Mr Hollands said: “This is very much a case of farmers helping farmers. It’s not a charity appeal but a goodwill gesture in the farming community.

“Many of those affected are tenant farmers who just can’t walk into another tenancy. They have fought long and hard to be where they are now so we are trying to do our bit to help them.”

The idea of Buckets for Somerset is that buckets of grain are donated. The grain can be forwarded to the farms to feed livestock or can be sold to raise cash.

“The response has been brilliant,” he added. “Within ten hours we had been pledged 20 tonnes of grain – and that was just through word of mouth. We now have offers of around 70 tonnes.

“This is the time of year that arable farmers are emptying out their grain stores and there is often some left over which can be a problem.

“We are offering to collect that for them.”

Mr Hollands is working with the NFU and farmers wanting to donate can drop him an email at woottonfarms@hotmail.co.uk.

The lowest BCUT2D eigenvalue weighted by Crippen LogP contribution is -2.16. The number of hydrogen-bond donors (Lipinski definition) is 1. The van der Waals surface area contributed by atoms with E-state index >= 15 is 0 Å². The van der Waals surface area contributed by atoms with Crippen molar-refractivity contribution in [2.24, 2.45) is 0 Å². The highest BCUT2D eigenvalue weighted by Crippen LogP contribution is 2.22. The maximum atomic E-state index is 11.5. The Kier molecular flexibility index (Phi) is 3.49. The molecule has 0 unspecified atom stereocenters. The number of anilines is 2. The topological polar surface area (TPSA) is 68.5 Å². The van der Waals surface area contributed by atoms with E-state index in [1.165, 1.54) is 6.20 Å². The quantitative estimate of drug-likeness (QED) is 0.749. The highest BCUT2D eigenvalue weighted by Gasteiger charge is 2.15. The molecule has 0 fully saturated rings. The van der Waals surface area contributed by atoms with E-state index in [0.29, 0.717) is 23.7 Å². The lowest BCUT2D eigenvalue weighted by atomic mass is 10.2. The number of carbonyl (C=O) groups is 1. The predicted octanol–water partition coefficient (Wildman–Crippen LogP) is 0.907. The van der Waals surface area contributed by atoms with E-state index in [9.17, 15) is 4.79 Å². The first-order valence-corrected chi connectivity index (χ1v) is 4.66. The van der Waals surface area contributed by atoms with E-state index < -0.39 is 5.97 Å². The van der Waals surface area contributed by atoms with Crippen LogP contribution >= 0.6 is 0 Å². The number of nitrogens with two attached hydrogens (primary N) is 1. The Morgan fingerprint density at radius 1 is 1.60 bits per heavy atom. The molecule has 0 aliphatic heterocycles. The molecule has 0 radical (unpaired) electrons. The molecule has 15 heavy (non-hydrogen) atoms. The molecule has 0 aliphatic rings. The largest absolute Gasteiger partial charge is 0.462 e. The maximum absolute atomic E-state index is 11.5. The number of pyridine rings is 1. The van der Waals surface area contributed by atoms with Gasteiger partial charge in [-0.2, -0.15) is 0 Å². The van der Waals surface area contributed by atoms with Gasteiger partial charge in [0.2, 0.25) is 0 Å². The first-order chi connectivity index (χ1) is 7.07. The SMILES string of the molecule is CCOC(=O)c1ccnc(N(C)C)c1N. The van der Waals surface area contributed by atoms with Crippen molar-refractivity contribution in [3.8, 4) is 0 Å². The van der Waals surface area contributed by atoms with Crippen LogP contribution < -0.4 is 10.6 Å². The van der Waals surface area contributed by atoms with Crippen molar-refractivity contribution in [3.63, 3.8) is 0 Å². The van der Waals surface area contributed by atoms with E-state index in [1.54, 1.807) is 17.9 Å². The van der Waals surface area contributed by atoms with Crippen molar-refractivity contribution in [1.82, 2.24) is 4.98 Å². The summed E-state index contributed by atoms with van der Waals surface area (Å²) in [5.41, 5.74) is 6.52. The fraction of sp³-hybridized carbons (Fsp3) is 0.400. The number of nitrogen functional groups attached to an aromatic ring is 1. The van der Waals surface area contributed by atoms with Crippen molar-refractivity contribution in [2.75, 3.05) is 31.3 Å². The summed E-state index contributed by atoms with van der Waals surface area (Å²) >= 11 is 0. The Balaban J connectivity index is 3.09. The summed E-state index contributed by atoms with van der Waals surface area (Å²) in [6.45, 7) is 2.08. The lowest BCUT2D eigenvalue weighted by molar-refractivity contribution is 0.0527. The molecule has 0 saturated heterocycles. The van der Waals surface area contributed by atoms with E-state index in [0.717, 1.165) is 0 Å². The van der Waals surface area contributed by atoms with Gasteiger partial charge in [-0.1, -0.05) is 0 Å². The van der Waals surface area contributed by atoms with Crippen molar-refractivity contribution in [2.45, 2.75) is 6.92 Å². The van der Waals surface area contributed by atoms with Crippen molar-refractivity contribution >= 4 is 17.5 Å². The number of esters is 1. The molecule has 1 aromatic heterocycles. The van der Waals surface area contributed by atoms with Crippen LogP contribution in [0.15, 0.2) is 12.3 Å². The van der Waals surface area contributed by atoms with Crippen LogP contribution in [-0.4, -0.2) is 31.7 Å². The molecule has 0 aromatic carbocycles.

Meanwhile, the NFU Mutual’s Charitable Trust has donated £50,000 to charities helping farmers and rural communities hit by the floods.

Trust chairman Richard Percy said: “The floods on the Somerset Levels are causing massive damage to homes, farms and businesses with thousands of acres under water for over six weeks. This means there will be severe difficulties on the Levels long after the waters have receded – possibly for years to come.

“NFU Mutual’s Charitable Trust was established to help farmers and country people when disasters strike, so we are pleased to support the efforts being made by farming and community charities.”

WARWICKSHIRE hunt supporters have raised more than £1,500 for the stricken Somerset farmers after staging a sponsored horse ride.

The eight-mile ride for Forage Aid, which started in Brailes, was arranged by Ian McConnel after poor weather forced the scheduled meet to be called off.

STAFF at a Stratford restaurant helped pay for a lorry-load of sandbags sent to combat the flooding along the river Thames.

A delivery of 1,000 sandbags and ten tonnes of sand was arranged by Ranjit Choongh, head of operations at Jimmy Spices which has a restaurant in Windsor Street, Stratford, with half the cost being met by those working at the eateries.

“I think this is something to be proud of especially as I asked them for their donation on Friday morning and by Saturday afternoon they had given me a pot of £500.”

The idea for the sandbags, which were taken to a depot in Surrey, came to Mr Choongh after he saw pictures of the flooding on the TV news.